Spotify’s much anticipated iPhone app has been submitted to Apple for approval and certainly looks the part…in fact it almost looks too much the part.This level of integration into the iPhone music playback experience may well be deemed by Apple to be too competitive to the core iPhone functionality. There is precedent, the Podcaster app was rejected, reportedly because it was too similar to iTunes functionality (it since developed a scaled back RSS Reader iPhone app).The Spotify app certainly seems to mimic core iPhone music playback functionality (e.g. utilizing standard iPhone / iPod Touch playback controls) and would therefore be likely to compete with iPhone iTunes music playback.
I'm currently on holiday in Taormina in Sicily for a couple of weeks and though I come here every year (my wife is Sicilian) I never cease to be amazed by just how different the profile of technology adoption is here compared to northern Europe.Just trying to get online over the last couple of weeks has been a case in point.
I had a few pressing work tasks which I needed to do during my stay so I ensured I was well stocked up with credit on my USB modem.Unfortunately the Italian network of my UK mobile operator didn’t seem to have read the script about discounted international data roaming fees and I managed to burn through 35 pounds of credit in 2 and a half days (which included 3 extended ‘help’ line calls – I use the term ‘help’ in the loosest possible sense - and getting a relative to buy more credit in the UK).The fact that the download speed made a 56k modem look like Fiber just added to the pain. Unlike my friends and family in northern Italy, the majority in Sicily don’t have home Internet connections so I have to resort to Internet cafés, the majority of which share one sub standard connection between a couple of dozen computers.However this year I needed to connect my laptop directly and my normal Internet café of choice wouldn’t let me plug in my laptop directly.Finally, I found one with Wi-Fi (just arrived this year) and got online.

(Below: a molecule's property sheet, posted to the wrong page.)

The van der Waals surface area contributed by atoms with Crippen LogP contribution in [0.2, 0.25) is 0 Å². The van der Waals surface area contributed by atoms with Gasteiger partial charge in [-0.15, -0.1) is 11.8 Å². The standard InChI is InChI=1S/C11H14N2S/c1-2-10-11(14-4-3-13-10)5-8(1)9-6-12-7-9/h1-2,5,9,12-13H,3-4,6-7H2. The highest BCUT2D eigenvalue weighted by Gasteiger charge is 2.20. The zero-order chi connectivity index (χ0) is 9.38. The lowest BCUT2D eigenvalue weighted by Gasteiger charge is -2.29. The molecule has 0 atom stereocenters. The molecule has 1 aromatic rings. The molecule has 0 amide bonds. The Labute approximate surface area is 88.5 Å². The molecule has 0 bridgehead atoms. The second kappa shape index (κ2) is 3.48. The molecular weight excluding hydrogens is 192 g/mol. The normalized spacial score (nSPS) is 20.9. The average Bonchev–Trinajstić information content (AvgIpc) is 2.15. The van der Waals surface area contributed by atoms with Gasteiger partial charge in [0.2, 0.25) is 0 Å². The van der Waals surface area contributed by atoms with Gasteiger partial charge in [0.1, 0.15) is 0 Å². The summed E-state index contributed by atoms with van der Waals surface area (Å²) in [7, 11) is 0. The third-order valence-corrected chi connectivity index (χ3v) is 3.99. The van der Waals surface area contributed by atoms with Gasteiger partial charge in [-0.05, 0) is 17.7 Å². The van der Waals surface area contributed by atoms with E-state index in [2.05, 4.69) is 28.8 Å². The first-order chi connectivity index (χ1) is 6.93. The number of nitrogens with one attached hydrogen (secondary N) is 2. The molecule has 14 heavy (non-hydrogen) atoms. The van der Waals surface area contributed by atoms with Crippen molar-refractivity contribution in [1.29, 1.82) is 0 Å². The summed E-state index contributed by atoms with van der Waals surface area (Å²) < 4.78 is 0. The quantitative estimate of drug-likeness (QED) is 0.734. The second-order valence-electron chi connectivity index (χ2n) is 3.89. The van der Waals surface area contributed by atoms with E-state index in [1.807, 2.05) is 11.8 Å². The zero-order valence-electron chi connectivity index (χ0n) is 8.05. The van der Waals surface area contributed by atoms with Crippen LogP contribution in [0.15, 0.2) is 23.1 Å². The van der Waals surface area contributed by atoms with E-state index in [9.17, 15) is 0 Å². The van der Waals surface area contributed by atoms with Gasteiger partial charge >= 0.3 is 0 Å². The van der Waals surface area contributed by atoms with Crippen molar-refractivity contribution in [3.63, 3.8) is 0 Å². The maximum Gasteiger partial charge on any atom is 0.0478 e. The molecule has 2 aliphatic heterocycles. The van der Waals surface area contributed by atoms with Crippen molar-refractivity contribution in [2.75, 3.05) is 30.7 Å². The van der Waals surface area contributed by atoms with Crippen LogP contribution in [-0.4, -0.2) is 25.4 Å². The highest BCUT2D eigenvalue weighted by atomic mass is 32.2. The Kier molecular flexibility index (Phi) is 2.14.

Analysts as a breed have a tendency to create new buzz words and phrases, neologisms that capture emerging trends and themes. But what we are now calling the media meltdown — where traditional media business models based on scarcity and control are fundamentally challenged by the new realities of digital media consumption — is not some abstract economist notion.
For many of our clients, including media companies that create and distribute content to users, the media meltdown is already a painful reality. Users want more and more content for free, while advertisers are struggling to engage fragmented audiences. The old business models aren’t working, and the new ones aren’t yet in place.
But while the media meltdown equates to pain for many companies, it is also creating opportunities for non-media companies — including telcos, hardware manufacturers, and FMCG brands — to increasingly use content directly to engage users. In other words, we are all media companies now — and, as such, have to embrace new ways of thinking.
You can expect to hear more about the media meltdown from me and my fellow Forrester analysts in the next couple of months. We believe this is a seismic shift that has huge implications for marketers, advertisers, content managers and product strategists across a whole range of companies. We also believe we can help our clients negotiate this challenging period.
This summer saw decade anniversaries of two of the most important events in the modern music business: June was the 10 year anniversary of Napster and yesterday (July 1st) was the 30 year anniversary of Sony’s Walkman (though for the pedants out there this is the anniversary of it coming to market, the product was actually first built in 1978).
Both, in their respective ways, fundamentally changed the shape and direction of the recorded music business but both are also transitory technologies.My colleague Moira Dorsey recently presented a concept at the Forrester Consumer Experience Forum on how new technology imitates old technology when it first arrives on the scene.She used the example of the history of the car to illustrate the point: emerging first as a steam powered horseless carriage in the late 18th century, taking its first major step forward with the Benz 4 stroke engine car in the late 19th century, finding something close to its true form in the 1920’s and eventually ending up with the likes of the S Class Mercedes Benz now.